Chemical and electric engines are the two major means of propulsion in space. Chemical rockets are the backbone of manned and interplanetary missions, whereas electric engines, such as plasma and electrospray thrusters, are used for station keeping and efficient orbital maneuvering [42,43]. While these propulsion methods are conceptually different, they are based on the same fundamental principle: producing thrust by expelling fuel carried on board a spacecraft [42,43]. The amount and the velocity of fuel expulsion directly determine the range of velocities and destinations a spacecraft may reach. As a measure of spacecraft capability for acceleration, a velocity gain parameter, ${{\Delta}}v$, governed by Tsiolkovsky’s rocket equation, is introduced [42]:

$${{\Delta}}v = {v_{\rm{ex}}}\ln \left({\frac{{{m_0}}}{{{m_f}}}} \right),$$
where ${v_{\rm{ex}}}$ is the exhaust velocity, i.e., velocity at which propellant is expelled out of the rocket, ${m_0}$ is the initial mass of the spacecraft including the on-board fuel carried, and ${m_f}$ is the final mass of the spacecraft after fuel is expended to reach a desired velocity. Evidently, the higher is the fuel exhaust velocity, ${v_{\rm{ex}}}$, the more velocity gain, ${{\Delta}}v$, a spacecraft may obtain. For chemical rocket engines, the exhaust velocity is limited by the average kinetic energy of its reacting species and ${v_{\rm{ex}}} \le 5\;{\rm{km}}/{\rm{s}}$. Electric engines can yield more than an order of magnitude higher fuel exhaust velocity, however, at a cost of smaller thrust and, therefore, much longer acceleration time [42]. For instance, the recently launched Dawn spacecraft has ${v_{\rm{ex}}} \simeq 31\;{\rm{km}}/{\rm{s}}$ and provides 90 mN thrust [44]. While Dawn set a record velocity gain of ${{\Delta}}v \simeq 11\;{\rm{km}}/{\rm{s}}$, it took ${\sim}{{4}}$ years to reach Vesta, one of the largest objects in the asteroid belt. The fundamental limitation of conventional propulsion for fast solar system exploration and interstellar flight becomes readily evident from the rocket equation Eq. (1). For instance, to achieve 20 AU/year (${\simeq} {{95}}\;{\rm{km/s}}$) cruise velocity for interstellar flight (cf. with Voyager 1 at ${\simeq} {3.6}\;{\rm{AU/year}}$ or 17 km/s, see also Fig. 1), a chemical rocket with ${v_{\rm{ex}}} = 5{\rm{\;km}}/{\rm{s}}$ would need ${m_f} \ge {m_0} \times {10^{- 6}}$. That is, to propel just a 10 kg spacecraft $\gg {10^4}$ ton of fuel would be needed! For comparison, the mass of Falcon heavy rocket is ${\sim}{{1400}}$ tons. Similarly, to perform inclination change maneuvers such as leaving the plane of ecliptic also requires a very high velocity gain [40,41]: $\Delta v = 2v\sin ({\psi /2})$ for a change of a plane of circular orbit by an angle $\psi$ by a chemical rocket (here $v$ is the orbital velocity; e.g.,  $v = 29.78\;{\rm{km}}/{\rm{s}}$ is Earth’s orbital velocity about the sun). A simple calculation shows that changing an orbital plane of a spacecraft by just 60 deg. would require a velocity gain $\Delta v = v$, which by far exceeds the capability of any of current spacecraft. Interplanetary plane change maneuvers at present are accomplished only with the use of gravity assists, which add complexity to mission planning and significantly limit the range of possible destinations. The search for more efficient and advanced propulsion methods is currently an active area of research [2832].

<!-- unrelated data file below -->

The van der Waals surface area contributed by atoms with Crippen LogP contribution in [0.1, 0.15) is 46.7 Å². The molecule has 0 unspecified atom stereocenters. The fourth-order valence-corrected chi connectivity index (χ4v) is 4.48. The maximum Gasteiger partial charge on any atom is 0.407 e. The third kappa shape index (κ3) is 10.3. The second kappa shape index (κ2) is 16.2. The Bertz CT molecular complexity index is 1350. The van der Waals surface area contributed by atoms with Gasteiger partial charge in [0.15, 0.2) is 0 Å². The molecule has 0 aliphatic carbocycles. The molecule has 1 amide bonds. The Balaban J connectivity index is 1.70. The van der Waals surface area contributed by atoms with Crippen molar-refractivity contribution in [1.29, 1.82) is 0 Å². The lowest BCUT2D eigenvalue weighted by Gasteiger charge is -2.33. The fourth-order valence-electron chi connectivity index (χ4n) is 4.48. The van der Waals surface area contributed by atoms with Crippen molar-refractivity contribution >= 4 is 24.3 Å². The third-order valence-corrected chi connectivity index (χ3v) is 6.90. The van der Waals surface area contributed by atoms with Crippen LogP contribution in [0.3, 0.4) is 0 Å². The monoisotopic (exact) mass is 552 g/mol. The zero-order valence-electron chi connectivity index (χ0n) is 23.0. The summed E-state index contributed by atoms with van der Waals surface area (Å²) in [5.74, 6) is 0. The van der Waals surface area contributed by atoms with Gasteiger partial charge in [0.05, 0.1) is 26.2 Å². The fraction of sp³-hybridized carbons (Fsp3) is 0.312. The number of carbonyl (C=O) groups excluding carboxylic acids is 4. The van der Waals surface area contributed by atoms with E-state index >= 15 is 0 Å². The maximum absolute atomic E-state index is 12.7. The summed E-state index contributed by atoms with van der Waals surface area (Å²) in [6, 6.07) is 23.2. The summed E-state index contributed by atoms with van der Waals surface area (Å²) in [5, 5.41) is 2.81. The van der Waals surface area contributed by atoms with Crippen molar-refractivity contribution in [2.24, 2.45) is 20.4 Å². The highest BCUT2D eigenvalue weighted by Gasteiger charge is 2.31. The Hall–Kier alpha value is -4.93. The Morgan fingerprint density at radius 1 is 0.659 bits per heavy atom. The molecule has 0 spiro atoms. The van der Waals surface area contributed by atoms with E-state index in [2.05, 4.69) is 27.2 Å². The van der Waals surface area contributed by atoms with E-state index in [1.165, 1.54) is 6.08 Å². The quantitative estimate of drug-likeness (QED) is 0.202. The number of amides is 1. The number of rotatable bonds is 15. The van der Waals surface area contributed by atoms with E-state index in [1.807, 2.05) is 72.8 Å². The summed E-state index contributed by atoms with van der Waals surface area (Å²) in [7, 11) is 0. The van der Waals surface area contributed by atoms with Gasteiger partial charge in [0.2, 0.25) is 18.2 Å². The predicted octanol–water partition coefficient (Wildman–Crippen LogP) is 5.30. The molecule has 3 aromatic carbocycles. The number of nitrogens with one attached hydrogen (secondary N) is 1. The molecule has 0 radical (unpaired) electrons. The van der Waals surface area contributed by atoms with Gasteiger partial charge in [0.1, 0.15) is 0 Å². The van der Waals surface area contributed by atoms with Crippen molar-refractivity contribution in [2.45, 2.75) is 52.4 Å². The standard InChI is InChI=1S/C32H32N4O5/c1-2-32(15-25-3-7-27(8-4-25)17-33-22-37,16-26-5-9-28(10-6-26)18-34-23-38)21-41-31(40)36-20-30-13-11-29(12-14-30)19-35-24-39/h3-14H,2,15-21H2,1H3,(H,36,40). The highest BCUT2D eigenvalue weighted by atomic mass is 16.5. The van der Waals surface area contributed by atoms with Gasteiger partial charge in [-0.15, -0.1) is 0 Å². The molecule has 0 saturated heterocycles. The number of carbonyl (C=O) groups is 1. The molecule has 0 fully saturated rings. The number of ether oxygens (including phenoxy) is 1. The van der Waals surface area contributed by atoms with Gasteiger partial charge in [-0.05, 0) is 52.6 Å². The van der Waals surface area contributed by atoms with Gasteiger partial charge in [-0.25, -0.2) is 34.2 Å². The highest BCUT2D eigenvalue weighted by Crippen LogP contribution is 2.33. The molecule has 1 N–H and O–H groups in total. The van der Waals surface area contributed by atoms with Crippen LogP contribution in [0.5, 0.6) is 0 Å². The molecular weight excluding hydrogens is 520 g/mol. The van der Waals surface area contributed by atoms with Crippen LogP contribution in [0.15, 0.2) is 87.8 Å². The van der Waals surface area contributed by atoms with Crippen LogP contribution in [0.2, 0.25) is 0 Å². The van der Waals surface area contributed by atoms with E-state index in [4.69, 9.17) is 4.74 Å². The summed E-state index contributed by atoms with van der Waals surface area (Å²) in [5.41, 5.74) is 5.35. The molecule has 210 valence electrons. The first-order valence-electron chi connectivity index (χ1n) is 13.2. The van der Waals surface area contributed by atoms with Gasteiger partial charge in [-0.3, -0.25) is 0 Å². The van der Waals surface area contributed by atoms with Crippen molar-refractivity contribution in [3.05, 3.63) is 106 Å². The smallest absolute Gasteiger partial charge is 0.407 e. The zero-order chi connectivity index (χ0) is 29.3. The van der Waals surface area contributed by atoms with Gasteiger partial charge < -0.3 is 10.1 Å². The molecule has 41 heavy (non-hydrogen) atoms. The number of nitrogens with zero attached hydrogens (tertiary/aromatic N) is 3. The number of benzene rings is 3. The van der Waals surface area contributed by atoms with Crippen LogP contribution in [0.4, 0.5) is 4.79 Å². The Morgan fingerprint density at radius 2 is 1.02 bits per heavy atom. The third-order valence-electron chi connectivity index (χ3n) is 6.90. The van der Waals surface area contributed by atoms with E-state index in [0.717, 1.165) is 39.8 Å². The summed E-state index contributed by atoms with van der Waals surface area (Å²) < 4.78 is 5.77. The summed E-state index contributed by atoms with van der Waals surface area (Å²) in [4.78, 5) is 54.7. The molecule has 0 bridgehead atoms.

Solar sails make use of solar radiation pressure, they do not carry propellant on board, and as such are not subject to the rocket equation limitations [5,20,41]. The ability to utilize external power sources for propulsion fundamentally differentiates solar sails (and laser sails [26,27], for that matter) from other propulsion techniques. Figure 3(a) illustrates basic principles of solar sail propulsion. For the sake of simplicity, we assume an ideal flat sail model and a plane wavefront of incident solar radiation. Solar sail dynamics is governed by an interplay of solar radiation pressure, ${{\boldsymbol F}_p}$, and solar gravitational attraction, ${\boldsymbol F_G}$ (gravitational pull by planets can be neglected in the context of interstellar and interplanetary missions). Solar radiation pressure force acting on an idealized flat sail may be found as [19]:

$${{\boldsymbol F}_p} = \frac{{2r \cos({{\theta _i}})\hat {\boldsymbol n} + \alpha \hat {\boldsymbol d}}}{c}SA,$$
where $\cos ({{\theta _i}}) = \hat {\boldsymbol n}\hat {\boldsymbol d}$ defines the angle of incidence, $\hat {\boldsymbol d}$ is the radial unit vector along the sunlight direction, and $\hat {\boldsymbol n}$ is a normal to the sail surface, $S = {S_{1 \;\rm AU}}(({{{{({1 \;\rm AU})}^2}}})/{{{d^2}}})$ is the solar irradiance, $d$ is the radial distance from the center of the sun to the sail, $r$ is the sail reflectivity across the solar spectrum ($r =({1}/{{{S_{1 \;\rm AU}}}}) \int _0^\infty {r_\lambda}{S_{1\;{\rm AU},\lambda}}(\lambda){\rm d}\lambda$, here ${S_{1\;{\rm AU},\lambda}}(\lambda)$ is a solar spectral power density, ${r_\lambda}$ is spectrally resolved reflectivity), and $\alpha$ is the coefficient of solar absorptivity indicating the fraction of the solar flux absorbed by the sail ($\alpha = ({1}/{{{S_{1 \,{\rm AU}}}}}) \int _0^\infty {\alpha _\lambda}{S_{1\,{\rm AU},\lambda}}(\lambda){\rm d}\lambda$, here ${\alpha _\lambda}$ is spectrally resolved absorptivity). The equation of motion is then found from Newton’s second law [42]:
$$\frac{{{{ d}^2}{\boldsymbol d}}}{{d{t^2}}} = - \frac{{{\mu _s}}}{{{d^3}}}{\boldsymbol d} + \frac{{2r\hat {\boldsymbol n}\hat {\boldsymbol d} + \alpha}}{c}\frac{{{{({1 \;\rm AU})}^2}}}{{{d^2}}}{S_{1 \;{\rm AU}}}\frac{A}{m}\hat {\boldsymbol n},$$
where ${\boldsymbol d}$ is the radius vector pointing from the center of the sun to the solar sail spacecraft, $d = | {\boldsymbol d} |$, and ${\mu _s} = G{M_s}$ is the solar gravitational parameter with $G$ denoting gravitational constant and ${M_s}$ solar mass, respectively. Note that here we ignore second order corrections, such as gravitational attraction by other celestial bodies and radiation pressure due to thermal emission.